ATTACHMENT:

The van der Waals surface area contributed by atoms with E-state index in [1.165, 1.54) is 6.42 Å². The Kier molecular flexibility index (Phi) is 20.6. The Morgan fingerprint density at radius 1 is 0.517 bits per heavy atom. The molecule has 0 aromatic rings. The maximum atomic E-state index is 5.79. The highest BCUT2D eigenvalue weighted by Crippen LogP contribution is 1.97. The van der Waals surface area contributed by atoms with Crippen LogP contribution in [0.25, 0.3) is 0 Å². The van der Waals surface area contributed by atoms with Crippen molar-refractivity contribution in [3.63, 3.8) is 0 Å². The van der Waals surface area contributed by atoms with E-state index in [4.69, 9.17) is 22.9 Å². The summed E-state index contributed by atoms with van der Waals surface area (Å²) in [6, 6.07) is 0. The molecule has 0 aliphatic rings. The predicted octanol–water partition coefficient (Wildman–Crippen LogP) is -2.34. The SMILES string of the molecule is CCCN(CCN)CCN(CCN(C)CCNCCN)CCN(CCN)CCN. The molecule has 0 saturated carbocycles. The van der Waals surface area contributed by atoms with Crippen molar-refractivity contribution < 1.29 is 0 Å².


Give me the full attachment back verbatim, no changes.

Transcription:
The van der Waals surface area contributed by atoms with E-state index in [1.165, 1.54) is 6.42 Å². The Kier molecular flexibility index (Phi) is 20.6. The Morgan fingerprint density at radius 1 is 0.517 bits per heavy atom. The molecule has 0 aromatic rings. The maximum atomic E-state index is 5.79. The highest BCUT2D eigenvalue weighted by Crippen LogP contribution is 1.97. The van der Waals surface area contributed by atoms with Crippen LogP contribution in [0.25, 0.3) is 0 Å². The van der Waals surface area contributed by atoms with Crippen molar-refractivity contribution in [3.63, 3.8) is 0 Å². The van der Waals surface area contributed by atoms with E-state index in [4.69, 9.17) is 22.9 Å². The summed E-state index contributed by atoms with van der Waals surface area (Å²) in [6, 6.07) is 0. The molecule has 0 aliphatic rings. The predicted octanol–water partition coefficient (Wildman–Crippen LogP) is -2.34. The SMILES string of the molecule is CCCN(CCN)CCN(CCN(C)CCNCCN)CCN(CCN)CCN. The molecule has 0 saturated carbocycles. The van der Waals surface area contributed by atoms with Crippen molar-refractivity contribution < 1.29 is 0 Å².